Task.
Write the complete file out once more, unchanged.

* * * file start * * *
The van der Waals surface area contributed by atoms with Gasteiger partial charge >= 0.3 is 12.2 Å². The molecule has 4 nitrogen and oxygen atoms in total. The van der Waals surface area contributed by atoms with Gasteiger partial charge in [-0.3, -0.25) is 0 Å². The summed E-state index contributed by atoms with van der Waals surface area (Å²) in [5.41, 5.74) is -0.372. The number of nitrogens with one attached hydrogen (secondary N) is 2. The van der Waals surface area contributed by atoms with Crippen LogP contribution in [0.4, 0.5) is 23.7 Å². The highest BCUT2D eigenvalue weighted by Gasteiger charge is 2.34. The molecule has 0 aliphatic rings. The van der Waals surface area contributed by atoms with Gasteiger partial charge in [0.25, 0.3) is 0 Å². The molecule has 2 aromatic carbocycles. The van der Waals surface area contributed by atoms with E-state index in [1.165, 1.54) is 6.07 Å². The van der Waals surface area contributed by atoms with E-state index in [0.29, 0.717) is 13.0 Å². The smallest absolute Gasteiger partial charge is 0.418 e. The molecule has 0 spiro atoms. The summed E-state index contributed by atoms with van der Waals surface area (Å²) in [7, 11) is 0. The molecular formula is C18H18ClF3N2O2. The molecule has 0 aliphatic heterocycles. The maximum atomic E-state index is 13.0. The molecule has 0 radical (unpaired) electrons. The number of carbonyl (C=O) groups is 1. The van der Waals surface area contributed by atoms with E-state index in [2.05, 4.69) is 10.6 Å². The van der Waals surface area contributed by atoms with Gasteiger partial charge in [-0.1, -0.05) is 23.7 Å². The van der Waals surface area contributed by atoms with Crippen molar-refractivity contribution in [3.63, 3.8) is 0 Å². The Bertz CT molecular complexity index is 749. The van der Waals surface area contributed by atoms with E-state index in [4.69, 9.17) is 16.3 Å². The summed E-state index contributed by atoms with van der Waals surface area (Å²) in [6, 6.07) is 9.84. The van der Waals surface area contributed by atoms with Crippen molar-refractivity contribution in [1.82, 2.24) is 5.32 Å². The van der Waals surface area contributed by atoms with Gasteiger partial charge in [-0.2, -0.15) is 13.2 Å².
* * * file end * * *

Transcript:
The van der Waals surface area contributed by atoms with Gasteiger partial charge >= 0.3 is 12.2 Å². The molecule has 4 nitrogen and oxygen atoms in total. The van der Waals surface area contributed by atoms with Gasteiger partial charge in [-0.3, -0.25) is 0 Å². The summed E-state index contributed by atoms with van der Waals surface area (Å²) in [5.41, 5.74) is -0.372. The number of nitrogens with one attached hydrogen (secondary N) is 2. The van der Waals surface area contributed by atoms with Crippen LogP contribution in [0.4, 0.5) is 23.7 Å². The highest BCUT2D eigenvalue weighted by Gasteiger charge is 2.34. The molecule has 0 aliphatic rings. The van der Waals surface area contributed by atoms with Gasteiger partial charge in [0.25, 0.3) is 0 Å². The molecule has 2 aromatic carbocycles. The van der Waals surface area contributed by atoms with E-state index in [1.165, 1.54) is 6.07 Å². The van der Waals surface area contributed by atoms with E-state index in [0.29, 0.717) is 13.0 Å². The smallest absolute Gasteiger partial charge is 0.418 e. The molecule has 0 spiro atoms. The summed E-state index contributed by atoms with van der Waals surface area (Å²) in [7, 11) is 0. The molecular formula is C18H18ClF3N2O2. The molecule has 0 aliphatic heterocycles. The maximum atomic E-state index is 13.0. The molecule has 0 radical (unpaired) electrons. The number of carbonyl (C=O) groups is 1. The van der Waals surface area contributed by atoms with E-state index in [2.05, 4.69) is 10.6 Å². The van der Waals surface area contributed by atoms with Gasteiger partial charge in [-0.1, -0.05) is 23.7 Å². The van der Waals surface area contributed by atoms with Crippen molar-refractivity contribution in [3.63, 3.8) is 0 Å². The Bertz CT molecular complexity index is 749. The van der Waals surface area contributed by atoms with E-state index in [4.69, 9.17) is 16.3 Å². The summed E-state index contributed by atoms with van der Waals surface area (Å²) in [6, 6.07) is 9.84. The van der Waals surface area contributed by atoms with Crippen molar-refractivity contribution in [1.82, 2.24) is 5.32 Å². The van der Waals surface area contributed by atoms with Gasteiger partial charge in [-0.2, -0.15) is 13.2 Å².